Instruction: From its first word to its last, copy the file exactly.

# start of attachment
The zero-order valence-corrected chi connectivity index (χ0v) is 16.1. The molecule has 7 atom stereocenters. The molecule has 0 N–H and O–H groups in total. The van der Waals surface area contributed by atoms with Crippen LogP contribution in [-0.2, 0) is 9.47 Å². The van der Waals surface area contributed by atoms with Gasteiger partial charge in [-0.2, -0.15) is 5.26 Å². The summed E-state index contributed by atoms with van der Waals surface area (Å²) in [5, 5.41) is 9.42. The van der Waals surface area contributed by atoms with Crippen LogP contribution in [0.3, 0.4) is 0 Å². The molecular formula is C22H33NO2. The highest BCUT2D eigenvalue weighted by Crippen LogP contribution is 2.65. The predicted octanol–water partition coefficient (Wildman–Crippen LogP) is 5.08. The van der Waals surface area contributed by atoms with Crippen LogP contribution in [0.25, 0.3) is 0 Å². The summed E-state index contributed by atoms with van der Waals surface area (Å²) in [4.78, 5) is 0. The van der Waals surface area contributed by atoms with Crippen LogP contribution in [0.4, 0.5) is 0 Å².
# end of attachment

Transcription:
The zero-order valence-corrected chi connectivity index (χ0v) is 16.1. The molecule has 7 atom stereocenters. The molecule has 0 N–H and O–H groups in total. The van der Waals surface area contributed by atoms with Crippen LogP contribution in [-0.2, 0) is 9.47 Å². The van der Waals surface area contributed by atoms with Gasteiger partial charge in [-0.2, -0.15) is 5.26 Å². The summed E-state index contributed by atoms with van der Waals surface area (Å²) in [5, 5.41) is 9.42. The van der Waals surface area contributed by atoms with Crippen LogP contribution in [0.3, 0.4) is 0 Å². The molecular formula is C22H33NO2. The highest BCUT2D eigenvalue weighted by Crippen LogP contribution is 2.65. The predicted octanol–water partition coefficient (Wildman–Crippen LogP) is 5.08. The van der Waals surface area contributed by atoms with Crippen LogP contribution in [0.25, 0.3) is 0 Å². The summed E-state index contributed by atoms with van der Waals surface area (Å²) in [4.78, 5) is 0. The van der Waals surface area contributed by atoms with Crippen LogP contribution in [0.4, 0.5) is 0 Å².